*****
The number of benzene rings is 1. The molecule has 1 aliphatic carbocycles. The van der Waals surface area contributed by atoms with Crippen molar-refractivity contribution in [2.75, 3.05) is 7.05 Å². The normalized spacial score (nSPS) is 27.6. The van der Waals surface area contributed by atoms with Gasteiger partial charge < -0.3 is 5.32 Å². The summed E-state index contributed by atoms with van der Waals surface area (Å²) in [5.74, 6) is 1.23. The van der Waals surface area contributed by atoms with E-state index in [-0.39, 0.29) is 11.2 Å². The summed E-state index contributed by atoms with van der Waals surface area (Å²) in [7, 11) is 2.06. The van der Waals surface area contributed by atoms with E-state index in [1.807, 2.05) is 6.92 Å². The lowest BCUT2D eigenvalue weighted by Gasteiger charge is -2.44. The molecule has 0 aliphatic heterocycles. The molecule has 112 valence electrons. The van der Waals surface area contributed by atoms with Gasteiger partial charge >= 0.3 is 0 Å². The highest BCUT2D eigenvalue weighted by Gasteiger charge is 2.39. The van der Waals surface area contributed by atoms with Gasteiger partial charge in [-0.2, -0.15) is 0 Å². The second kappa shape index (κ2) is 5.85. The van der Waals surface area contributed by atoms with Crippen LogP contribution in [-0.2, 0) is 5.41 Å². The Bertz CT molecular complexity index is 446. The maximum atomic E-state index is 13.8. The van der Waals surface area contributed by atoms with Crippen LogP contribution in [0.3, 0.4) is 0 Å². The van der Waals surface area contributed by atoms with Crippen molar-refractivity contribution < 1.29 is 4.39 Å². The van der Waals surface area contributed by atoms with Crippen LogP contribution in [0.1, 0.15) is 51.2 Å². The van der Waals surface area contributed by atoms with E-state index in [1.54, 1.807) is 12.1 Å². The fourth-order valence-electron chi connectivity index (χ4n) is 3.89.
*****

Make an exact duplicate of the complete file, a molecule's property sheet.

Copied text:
The number of benzene rings is 1. The molecule has 1 aliphatic carbocycles. The van der Waals surface area contributed by atoms with Crippen molar-refractivity contribution in [2.75, 3.05) is 7.05 Å². The normalized spacial score (nSPS) is 27.6. The van der Waals surface area contributed by atoms with Gasteiger partial charge < -0.3 is 5.32 Å². The summed E-state index contributed by atoms with van der Waals surface area (Å²) in [5.74, 6) is 1.23. The van der Waals surface area contributed by atoms with E-state index in [-0.39, 0.29) is 11.2 Å². The summed E-state index contributed by atoms with van der Waals surface area (Å²) in [7, 11) is 2.06. The van der Waals surface area contributed by atoms with E-state index in [1.807, 2.05) is 6.92 Å². The lowest BCUT2D eigenvalue weighted by Gasteiger charge is -2.44. The molecule has 0 aliphatic heterocycles. The molecule has 112 valence electrons. The van der Waals surface area contributed by atoms with Gasteiger partial charge >= 0.3 is 0 Å². The highest BCUT2D eigenvalue weighted by Gasteiger charge is 2.39. The van der Waals surface area contributed by atoms with Gasteiger partial charge in [-0.2, -0.15) is 0 Å². The second kappa shape index (κ2) is 5.85. The van der Waals surface area contributed by atoms with Crippen LogP contribution in [-0.2, 0) is 5.41 Å². The Bertz CT molecular complexity index is 446. The maximum atomic E-state index is 13.8. The van der Waals surface area contributed by atoms with Crippen LogP contribution in [0.3, 0.4) is 0 Å². The van der Waals surface area contributed by atoms with Crippen molar-refractivity contribution < 1.29 is 4.39 Å². The van der Waals surface area contributed by atoms with Crippen LogP contribution in [0.1, 0.15) is 51.2 Å². The van der Waals surface area contributed by atoms with E-state index in [1.54, 1.807) is 12.1 Å². The fourth-order valence-electron chi connectivity index (χ4n) is 3.89.